Ophthalmology Research: An International Journal, ISSN: 2321-7227,Vol.: 2, Issue.: 5 (September-October)
Parinaud Syndrome in Association with Thalamic Infarct in a Young Person
Priscilla Xinhui Wang1* and Srinivasan Sanjay2 1Department of Ophthalmology, National University Health System, Singapore.
2Department of Ophthalmology and Visual Sciences, Khoo Teck Puat Hospital, Yong Loo Lin School of Medicine, National University of Singapore, Singapore.
Priscilla Xinhui Wang1* and Srinivasan Sanjay2
1Department of Ophthalmology, National University Health System, Singapore.
(1) Ahmad M. Mansour, Department of Ophthalmology, American University of Beirut, Lebanon.
(2) Rakesh Lalla, George Medical University, India.
(3) N. Scott Litofsky, University of Missouri-Columbia School of Medicine, USA.
(5) Fernanda Teixeira Krieger, University of São Paulo, Brazil.
Complete Peer review History: http://www.sciencedomain.org/review-history/4433
Aim: We report a case of Parinaud syndrome secondary to an acute left posteromedial thalamic infarct in a young person.
Presentation of Case: Patient's main presenting complaints were blurring of vision and diplopia. The main clinical manifestations were that of a severe restriction in upward gaze, and convergence-retraction nystagmus.
Discussion: Vertical gaze palsies have been well associated with midbrain lesions but more rarely associated with seemingly isolated thalamic lesions. This case report further supports current limited literature that suggests that thalamic lesions may also manifest as vertical gaze palsies. In addition, cases of cerebrovascular events are usually first seen in the Emergency Department where diagnoses are made and acute management is given. In this case, the patient was referred to the Eye clinic from the Emergency Department for visual symptoms. Parinaud syndrome was promptly recognised by the ophthalmologist upon examination and the decision for urgent brain imaging with referral to the neurologist was quickly made. Timely management of patient likely contributed to his favourable outcome.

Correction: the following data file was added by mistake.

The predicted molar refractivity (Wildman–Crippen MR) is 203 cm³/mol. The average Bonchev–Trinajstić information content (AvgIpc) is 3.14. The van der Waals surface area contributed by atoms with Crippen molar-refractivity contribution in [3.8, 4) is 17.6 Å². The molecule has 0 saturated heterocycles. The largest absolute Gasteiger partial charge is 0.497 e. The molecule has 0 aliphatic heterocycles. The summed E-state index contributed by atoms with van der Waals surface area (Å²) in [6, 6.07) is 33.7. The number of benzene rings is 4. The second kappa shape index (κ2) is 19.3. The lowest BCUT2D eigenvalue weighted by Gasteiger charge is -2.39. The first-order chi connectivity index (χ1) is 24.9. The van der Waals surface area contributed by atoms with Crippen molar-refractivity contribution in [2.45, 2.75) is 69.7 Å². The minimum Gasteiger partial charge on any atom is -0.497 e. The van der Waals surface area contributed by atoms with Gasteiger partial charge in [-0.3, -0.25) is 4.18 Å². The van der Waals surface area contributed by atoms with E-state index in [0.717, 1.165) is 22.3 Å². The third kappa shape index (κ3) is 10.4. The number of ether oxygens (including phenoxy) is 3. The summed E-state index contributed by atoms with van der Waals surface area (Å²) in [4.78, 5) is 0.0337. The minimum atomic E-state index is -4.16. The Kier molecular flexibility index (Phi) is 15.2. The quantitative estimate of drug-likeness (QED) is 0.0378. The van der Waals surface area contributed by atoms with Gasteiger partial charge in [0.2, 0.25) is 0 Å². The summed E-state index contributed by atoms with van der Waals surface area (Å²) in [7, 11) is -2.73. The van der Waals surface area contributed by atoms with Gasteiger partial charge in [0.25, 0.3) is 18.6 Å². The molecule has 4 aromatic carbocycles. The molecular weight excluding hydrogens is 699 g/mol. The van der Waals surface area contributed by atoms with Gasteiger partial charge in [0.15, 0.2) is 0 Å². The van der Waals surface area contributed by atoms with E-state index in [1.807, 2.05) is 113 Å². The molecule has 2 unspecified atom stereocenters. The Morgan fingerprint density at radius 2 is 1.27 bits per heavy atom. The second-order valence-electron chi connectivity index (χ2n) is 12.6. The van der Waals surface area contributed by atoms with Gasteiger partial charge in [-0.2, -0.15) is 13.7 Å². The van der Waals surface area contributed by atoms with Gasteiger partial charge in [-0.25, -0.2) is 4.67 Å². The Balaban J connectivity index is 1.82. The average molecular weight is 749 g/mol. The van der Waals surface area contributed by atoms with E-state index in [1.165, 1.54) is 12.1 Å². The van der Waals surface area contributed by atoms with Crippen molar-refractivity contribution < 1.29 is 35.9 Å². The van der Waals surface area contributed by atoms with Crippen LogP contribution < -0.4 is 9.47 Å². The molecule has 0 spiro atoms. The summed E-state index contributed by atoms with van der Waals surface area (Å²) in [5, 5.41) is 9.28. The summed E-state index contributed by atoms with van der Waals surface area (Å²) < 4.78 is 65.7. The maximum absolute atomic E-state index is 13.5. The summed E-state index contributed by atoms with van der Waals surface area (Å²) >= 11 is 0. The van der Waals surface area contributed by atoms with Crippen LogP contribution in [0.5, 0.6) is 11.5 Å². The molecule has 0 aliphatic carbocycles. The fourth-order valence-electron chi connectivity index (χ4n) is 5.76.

Conclusion: This is a case of Parinaud syndrome secondary to an acute left posteromedial thalamic infact in a young person without obvious midbrain involvement. This case highlights the important role of ophthalmologists in the early recognition of Parinaud syndrome, which can allow for prompt diagnosis and management. Timely diagnosis of Parinaud syndrome can be crucial to patient’s outcome.
Parinaud syndrome; convergence nystagmus; supranuclear palsy.
Full Article - PDF Page 241-249
DOI : 10.9734/OR/2014/9343Review History Comments